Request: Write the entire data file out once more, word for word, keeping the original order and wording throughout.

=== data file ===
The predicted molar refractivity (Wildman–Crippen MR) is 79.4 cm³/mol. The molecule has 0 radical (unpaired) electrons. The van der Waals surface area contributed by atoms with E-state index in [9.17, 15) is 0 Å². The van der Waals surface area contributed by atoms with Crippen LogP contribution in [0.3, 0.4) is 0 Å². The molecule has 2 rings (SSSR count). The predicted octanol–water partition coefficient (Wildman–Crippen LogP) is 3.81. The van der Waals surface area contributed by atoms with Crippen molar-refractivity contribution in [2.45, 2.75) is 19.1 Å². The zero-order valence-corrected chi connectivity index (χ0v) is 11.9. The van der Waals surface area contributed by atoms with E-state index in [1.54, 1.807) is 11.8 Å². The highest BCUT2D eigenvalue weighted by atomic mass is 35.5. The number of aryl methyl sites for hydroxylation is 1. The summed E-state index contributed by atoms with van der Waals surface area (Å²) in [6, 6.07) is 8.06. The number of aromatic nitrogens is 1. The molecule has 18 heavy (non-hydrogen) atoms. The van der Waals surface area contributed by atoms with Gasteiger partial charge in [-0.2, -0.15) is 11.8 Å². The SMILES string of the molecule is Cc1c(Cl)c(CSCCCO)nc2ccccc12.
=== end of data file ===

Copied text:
The predicted molar refractivity (Wildman–Crippen MR) is 79.4 cm³/mol. The molecule has 0 radical (unpaired) electrons. The van der Waals surface area contributed by atoms with E-state index in [9.17, 15) is 0 Å². The van der Waals surface area contributed by atoms with Crippen LogP contribution in [0.3, 0.4) is 0 Å². The molecule has 2 rings (SSSR count). The predicted octanol–water partition coefficient (Wildman–Crippen LogP) is 3.81. The van der Waals surface area contributed by atoms with Crippen molar-refractivity contribution in [2.45, 2.75) is 19.1 Å². The zero-order valence-corrected chi connectivity index (χ0v) is 11.9. The van der Waals surface area contributed by atoms with E-state index in [1.54, 1.807) is 11.8 Å². The highest BCUT2D eigenvalue weighted by atomic mass is 35.5. The number of aryl methyl sites for hydroxylation is 1. The summed E-state index contributed by atoms with van der Waals surface area (Å²) in [6, 6.07) is 8.06. The number of aromatic nitrogens is 1. The molecule has 18 heavy (non-hydrogen) atoms. The van der Waals surface area contributed by atoms with Gasteiger partial charge in [-0.2, -0.15) is 11.8 Å². The SMILES string of the molecule is Cc1c(Cl)c(CSCCCO)nc2ccccc12.